Honourable senators, today I will talk about the misinformed animal welfare activists who have had the gall to interfere with the Inuit subsistence economy in the harvesting of seals. These activists are some of the same folks who imperilled the security and safety of people on Parliament Hill last week. Even worse, the European Union fell prey to their distortions of the truth.
I was proud when our Governor General paid respect to the Inuit people and their culture, partaking of seal meat while in Rankin Inlet this summer, and that our federal cabinet was served seal meat during their meetings in Iqaluit this year. This act shows respect for the nutritional, cultural and economic value of the seal harvest to the Inuit people.
The animal rights activists proclaim that the Inuit are not the target of their campaign of misinformation, but the Inuit have been hit hard, as surely as if they were specifically targeted, as have our friends who are sealers in the St. Lawrence and in the Atlantic provinces. We do not criticize Europeans for eating pâté or veal. We do not criticize the Europeans for foie gras, made from the liver of a duck or goose that has been specially fattened before slaughter, typically achieved through force-feeding corn. We do not talk about the possible health consequences of an enlarged liver that the duck or goose faces. I am sure Inuit would be amazed at this practice but they would also be respectful. After all, French law states that foie gras belongs to the protected cultural and gastronomical heritage of France. This is what I say about the seal harvest to Inuit and to East Coast and St. Lawrence sealers.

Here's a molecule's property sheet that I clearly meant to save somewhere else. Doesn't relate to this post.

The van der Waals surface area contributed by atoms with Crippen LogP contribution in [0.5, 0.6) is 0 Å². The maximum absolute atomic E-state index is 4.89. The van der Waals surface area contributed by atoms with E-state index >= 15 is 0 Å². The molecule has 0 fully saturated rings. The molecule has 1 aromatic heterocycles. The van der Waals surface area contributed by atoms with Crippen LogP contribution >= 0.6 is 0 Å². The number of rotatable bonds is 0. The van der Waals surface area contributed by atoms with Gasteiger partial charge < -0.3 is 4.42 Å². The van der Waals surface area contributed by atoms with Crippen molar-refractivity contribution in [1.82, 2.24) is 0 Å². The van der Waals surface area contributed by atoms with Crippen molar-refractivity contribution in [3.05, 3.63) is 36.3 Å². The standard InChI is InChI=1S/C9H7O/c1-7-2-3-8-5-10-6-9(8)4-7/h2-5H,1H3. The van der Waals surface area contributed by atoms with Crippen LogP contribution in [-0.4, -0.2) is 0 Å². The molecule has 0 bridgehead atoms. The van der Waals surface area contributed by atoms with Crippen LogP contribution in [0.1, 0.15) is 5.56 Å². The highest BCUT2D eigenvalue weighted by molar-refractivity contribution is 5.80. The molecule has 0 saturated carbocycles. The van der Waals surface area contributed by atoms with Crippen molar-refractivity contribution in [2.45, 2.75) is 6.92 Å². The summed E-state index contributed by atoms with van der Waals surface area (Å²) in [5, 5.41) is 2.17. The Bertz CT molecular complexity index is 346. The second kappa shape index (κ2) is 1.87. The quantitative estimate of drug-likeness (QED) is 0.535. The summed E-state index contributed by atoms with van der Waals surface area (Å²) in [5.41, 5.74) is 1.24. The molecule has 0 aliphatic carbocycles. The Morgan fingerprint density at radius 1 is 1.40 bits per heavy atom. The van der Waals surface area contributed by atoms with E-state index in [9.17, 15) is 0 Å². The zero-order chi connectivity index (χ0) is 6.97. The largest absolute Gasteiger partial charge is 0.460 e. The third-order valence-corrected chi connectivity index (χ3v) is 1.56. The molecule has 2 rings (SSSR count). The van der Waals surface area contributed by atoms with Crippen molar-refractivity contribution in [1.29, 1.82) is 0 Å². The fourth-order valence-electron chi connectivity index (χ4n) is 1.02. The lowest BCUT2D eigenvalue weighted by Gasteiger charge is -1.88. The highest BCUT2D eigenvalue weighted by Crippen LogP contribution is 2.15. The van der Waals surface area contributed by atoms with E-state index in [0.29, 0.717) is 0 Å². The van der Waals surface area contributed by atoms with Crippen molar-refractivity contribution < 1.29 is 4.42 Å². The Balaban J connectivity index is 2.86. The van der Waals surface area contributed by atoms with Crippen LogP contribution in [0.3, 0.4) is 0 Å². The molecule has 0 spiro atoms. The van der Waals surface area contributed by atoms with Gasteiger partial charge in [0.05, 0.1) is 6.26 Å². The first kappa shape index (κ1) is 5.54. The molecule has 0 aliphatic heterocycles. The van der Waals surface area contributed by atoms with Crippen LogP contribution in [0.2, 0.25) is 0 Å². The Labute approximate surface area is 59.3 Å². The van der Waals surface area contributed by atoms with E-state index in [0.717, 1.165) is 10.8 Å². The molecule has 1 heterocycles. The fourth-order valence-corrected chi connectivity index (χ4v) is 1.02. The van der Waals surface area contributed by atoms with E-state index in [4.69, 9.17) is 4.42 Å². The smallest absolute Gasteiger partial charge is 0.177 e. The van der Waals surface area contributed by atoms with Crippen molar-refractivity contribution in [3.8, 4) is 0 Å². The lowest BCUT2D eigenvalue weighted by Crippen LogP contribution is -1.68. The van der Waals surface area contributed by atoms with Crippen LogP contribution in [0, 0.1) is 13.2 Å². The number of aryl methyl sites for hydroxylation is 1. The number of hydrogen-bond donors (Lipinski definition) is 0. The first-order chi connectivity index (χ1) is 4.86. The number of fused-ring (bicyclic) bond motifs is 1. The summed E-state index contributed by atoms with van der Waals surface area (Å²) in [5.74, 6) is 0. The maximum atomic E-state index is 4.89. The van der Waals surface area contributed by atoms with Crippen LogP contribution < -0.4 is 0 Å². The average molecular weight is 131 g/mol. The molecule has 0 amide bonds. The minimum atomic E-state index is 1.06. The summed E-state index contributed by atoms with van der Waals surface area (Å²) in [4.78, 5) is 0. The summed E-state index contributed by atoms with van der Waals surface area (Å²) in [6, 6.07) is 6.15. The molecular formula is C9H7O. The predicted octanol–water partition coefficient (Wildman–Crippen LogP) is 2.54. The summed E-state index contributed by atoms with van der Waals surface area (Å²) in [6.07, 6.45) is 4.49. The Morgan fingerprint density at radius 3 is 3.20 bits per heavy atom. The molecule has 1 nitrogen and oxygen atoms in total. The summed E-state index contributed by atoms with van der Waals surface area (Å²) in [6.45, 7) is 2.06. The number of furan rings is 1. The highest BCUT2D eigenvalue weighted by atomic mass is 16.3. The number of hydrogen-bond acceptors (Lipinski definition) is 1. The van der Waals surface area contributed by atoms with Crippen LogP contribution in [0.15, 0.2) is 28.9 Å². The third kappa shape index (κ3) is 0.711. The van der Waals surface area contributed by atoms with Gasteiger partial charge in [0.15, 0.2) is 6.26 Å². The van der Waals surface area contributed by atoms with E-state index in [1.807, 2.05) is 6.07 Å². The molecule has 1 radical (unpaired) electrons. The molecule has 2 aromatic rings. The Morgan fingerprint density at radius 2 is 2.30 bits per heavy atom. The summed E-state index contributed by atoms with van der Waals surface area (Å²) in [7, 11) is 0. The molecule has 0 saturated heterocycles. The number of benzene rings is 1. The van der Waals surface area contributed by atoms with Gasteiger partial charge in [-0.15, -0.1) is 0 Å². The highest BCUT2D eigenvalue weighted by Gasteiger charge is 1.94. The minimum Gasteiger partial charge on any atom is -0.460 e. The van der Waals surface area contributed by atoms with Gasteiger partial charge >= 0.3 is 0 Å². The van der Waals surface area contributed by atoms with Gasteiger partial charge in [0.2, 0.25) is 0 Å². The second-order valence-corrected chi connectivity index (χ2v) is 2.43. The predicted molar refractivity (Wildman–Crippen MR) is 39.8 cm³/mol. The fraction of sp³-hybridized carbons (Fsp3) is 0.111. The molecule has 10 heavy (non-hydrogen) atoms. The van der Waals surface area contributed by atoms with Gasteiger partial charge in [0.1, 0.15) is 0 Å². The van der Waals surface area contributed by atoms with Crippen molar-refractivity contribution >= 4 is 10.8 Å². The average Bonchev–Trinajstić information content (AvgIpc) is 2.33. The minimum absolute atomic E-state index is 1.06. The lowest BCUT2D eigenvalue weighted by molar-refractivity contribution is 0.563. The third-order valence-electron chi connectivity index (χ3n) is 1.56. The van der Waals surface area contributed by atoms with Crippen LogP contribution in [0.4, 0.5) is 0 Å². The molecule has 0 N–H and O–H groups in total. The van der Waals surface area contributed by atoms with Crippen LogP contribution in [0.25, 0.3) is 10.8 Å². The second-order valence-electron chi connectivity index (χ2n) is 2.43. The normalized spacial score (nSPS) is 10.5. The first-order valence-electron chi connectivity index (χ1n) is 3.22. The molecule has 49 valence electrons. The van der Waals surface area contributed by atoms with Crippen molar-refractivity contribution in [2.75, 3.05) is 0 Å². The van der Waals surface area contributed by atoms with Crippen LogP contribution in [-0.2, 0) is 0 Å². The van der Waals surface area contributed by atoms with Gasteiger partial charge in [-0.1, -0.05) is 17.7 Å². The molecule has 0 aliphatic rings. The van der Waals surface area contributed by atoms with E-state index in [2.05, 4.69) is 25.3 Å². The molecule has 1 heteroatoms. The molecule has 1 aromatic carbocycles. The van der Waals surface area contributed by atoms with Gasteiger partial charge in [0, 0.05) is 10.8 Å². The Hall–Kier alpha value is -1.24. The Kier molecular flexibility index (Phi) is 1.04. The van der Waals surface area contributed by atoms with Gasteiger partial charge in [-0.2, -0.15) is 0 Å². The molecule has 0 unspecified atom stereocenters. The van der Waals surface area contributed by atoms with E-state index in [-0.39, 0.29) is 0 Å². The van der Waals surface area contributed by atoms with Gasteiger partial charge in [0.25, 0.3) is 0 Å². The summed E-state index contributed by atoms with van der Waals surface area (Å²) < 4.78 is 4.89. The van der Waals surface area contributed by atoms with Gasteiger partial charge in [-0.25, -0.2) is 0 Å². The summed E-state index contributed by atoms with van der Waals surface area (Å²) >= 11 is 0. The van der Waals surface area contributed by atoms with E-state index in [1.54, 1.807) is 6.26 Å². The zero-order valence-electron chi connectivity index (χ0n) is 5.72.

Inuit do not understand why they are targeted when hunting for their cultural and traditional food of seal, whose fur has sustained and clothed Inuit in one of the harshest climates of the word for tens of thousands of years.
This action taken by the Europeans toward seal products is insulting and offensive to a proud and ancient culture, a people who are, first and foremost, proud and loyal Canadians. The action jeopardizes our greatly-valued and now-threatened renewable resource economy. We learn it is costing Inuit harvesters dearly in a developing fragile economy where hourly wage jobs are in short supply and where the cost of gasoline, bullets and outdoor equipment is daunting.
Please understand that Inuit mostly hunt seals in the ocean in summer, on the sea ice in spring and on the floe edge in winter. The seal is not only important as nutritious food, chock full of vitamins, it also provides high quality leather for clothing, waterproof boots and oil for the lamps, which have sustained the Inuit for centuries. The seal hunt is both humane and sustainable.
The Inuit are long-suffering victims of these heartless activists. Nunavut News/Northreported on November 16 that the price of Nunavut seal pelts has dropped drastically in the wake of the European ban on seal products. The price was as high as $70 before the European ban. A cured pelt now sells for as low as $25. Fur Harvesters Auction Inc. in North Bay, Ontario, reports that they usually sell between 10,000 and 12,000 Nunavut seal pelts annually prior to the ban but, this year, have sold only 2,500, a decrease of 70 per cent.
Honourable senators, I am proud of the government’s position and wish the ministers concerned every success in standing behind Inuit sealers while challenging the European Union at the World Trade Organization.